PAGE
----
All of us can dream up some pretty ugly scenarios.
Depraved, disturbing, deranged. I’d wager you could come up with some horrific scenes with some downright criminal activity. Stuff you’d feel you could never put to paper. So, how is it that some authors can actually write that stuff and not be thought of as insane?
For my latest work in progress I’ve decided to abandon some of my social constraints and write of gawd-awful acts and heinous behavior. Immolation, horse stomping children, murdering a pregnant woman, soon the dismemberment of a “bad dude.”
Holy Hell Batman! That’s some nasty shit. Are you sure you want to have your name associated with such wickedness? Are you sure you want your editor/mother (78) to read of such unspeakable cruelty? What will she think of you now? Disturbed? Perverted?
Frankly, I don’t know. But, I figure if I can visualize it, then so can others, and if it fits the story, then so be it.
But, day-yam, that’s some corrupt sewage leaking out of my brain.
Have you written content you know others would find disturbing? Did their consternation and potential ostracization influence your writing?
In the United States, Thanksgiving is over and most of us can store away the masks we wear for family occasions. We unlock the chest, rummage to the bottom, and tuck them beneath the yearbooks and faded photo albums. We’ll unearth them again at the Winter Solstice holiday (Hanukah, Christmas, Kwanzaa and the New Year).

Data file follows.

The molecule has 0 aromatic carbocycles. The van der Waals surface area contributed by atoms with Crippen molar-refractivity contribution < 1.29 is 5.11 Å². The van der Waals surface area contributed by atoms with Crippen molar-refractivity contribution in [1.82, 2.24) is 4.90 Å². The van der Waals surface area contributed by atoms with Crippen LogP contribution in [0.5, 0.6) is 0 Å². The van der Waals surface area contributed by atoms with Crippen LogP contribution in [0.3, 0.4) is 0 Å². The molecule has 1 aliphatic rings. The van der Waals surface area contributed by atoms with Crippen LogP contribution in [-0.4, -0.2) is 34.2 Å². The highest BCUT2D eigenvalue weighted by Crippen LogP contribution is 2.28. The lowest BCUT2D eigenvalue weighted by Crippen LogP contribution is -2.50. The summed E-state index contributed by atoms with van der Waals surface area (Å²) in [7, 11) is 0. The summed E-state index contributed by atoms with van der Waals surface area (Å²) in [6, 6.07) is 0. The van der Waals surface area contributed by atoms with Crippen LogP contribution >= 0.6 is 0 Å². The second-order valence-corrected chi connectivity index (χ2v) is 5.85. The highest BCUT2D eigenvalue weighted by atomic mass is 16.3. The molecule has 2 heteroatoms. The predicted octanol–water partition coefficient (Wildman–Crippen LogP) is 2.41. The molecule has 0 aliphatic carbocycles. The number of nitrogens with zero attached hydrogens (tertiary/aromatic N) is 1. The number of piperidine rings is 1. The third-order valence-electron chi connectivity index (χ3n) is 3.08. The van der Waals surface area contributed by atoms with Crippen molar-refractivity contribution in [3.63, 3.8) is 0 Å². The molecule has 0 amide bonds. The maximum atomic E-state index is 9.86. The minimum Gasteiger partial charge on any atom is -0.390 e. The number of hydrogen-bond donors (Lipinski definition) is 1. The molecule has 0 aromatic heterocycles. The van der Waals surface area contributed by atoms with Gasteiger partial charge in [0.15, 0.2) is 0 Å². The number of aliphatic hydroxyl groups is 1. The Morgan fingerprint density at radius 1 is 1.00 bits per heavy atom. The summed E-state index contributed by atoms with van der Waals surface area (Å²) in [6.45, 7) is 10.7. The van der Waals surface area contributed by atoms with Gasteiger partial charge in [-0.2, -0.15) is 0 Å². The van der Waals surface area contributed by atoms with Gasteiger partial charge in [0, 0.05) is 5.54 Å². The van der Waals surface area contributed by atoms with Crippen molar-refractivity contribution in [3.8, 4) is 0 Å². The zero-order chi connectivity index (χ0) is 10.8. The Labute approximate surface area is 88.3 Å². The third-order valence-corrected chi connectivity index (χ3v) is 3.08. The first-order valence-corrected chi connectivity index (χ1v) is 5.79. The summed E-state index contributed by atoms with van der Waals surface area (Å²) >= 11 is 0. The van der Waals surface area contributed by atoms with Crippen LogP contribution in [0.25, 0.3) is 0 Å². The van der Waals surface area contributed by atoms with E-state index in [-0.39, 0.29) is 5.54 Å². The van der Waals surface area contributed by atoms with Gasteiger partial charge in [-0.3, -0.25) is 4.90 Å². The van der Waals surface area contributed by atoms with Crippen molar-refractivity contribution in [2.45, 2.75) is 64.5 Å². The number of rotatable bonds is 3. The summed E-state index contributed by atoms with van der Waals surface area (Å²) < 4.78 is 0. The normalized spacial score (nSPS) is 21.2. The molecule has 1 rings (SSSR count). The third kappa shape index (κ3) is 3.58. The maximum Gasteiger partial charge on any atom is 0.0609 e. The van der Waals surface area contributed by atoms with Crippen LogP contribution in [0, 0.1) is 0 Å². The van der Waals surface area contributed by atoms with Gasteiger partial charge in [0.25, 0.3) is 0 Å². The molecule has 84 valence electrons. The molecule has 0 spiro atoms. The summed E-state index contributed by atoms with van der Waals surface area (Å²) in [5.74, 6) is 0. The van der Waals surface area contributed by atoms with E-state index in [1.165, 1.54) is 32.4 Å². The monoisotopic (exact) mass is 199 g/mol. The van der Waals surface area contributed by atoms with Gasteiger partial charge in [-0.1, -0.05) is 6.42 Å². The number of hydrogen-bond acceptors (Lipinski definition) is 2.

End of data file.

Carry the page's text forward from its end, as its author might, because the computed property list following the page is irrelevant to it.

Meanwhile, we’ll only have to tote around the two or three we use daily to get through our work-a-day lives. Flip-slip-snap! On goes the work-mask. Zip-clip-pip! Here we swap one out to talk to our children (or elders). Peal-squeal-kneel, we don the one we wear for our spouse.
These masks we wear, do we even consider them? Do we ever resent them? Or, embrace them — gathering them in droves as flavors of personalities we expose?
And then, at night, we sleep and our masks melt away while we dream; our true selves bubble up through the falsity of cultural-behavioral control. In our dreams we are who we are, our masks flitting over our faces like tissue — there and gone, torn away by our unconscious desires to be both ourselves and our un-selves.
How many masks do you wear? Are there those you find uncomfortable? Alluring? Disturbing?
I’ve had this story in my head for a long time. I decided to give it a start and see how it felt.
The Pulse and Glow
The world balances at the tip of peak energy. More, ever more, beg the people of the planet. And who are the First World nations to hold back those of the third? But their plead for more rings hollow. And every engineer, every climate scientist, every physicist, geologist, economist, and, lately, politician realizes that more is no longer a possibility.
In a tiny village in Iraq, a dreamer, an engineer of mysterious skills, discovers a possible answer to the energy crisis. The battle to release this invention into the world becomes his and the world’s only salvation. But Abani is only a simple engineer. And the Russians, and Saudis and Norwegians would rather not see their hegemony of the world’s oil reserves jeopardized. The illuminati, long acknowledge to command the world’s economy are about to lose control — all because of a tiny device that delivers ‘free energy’.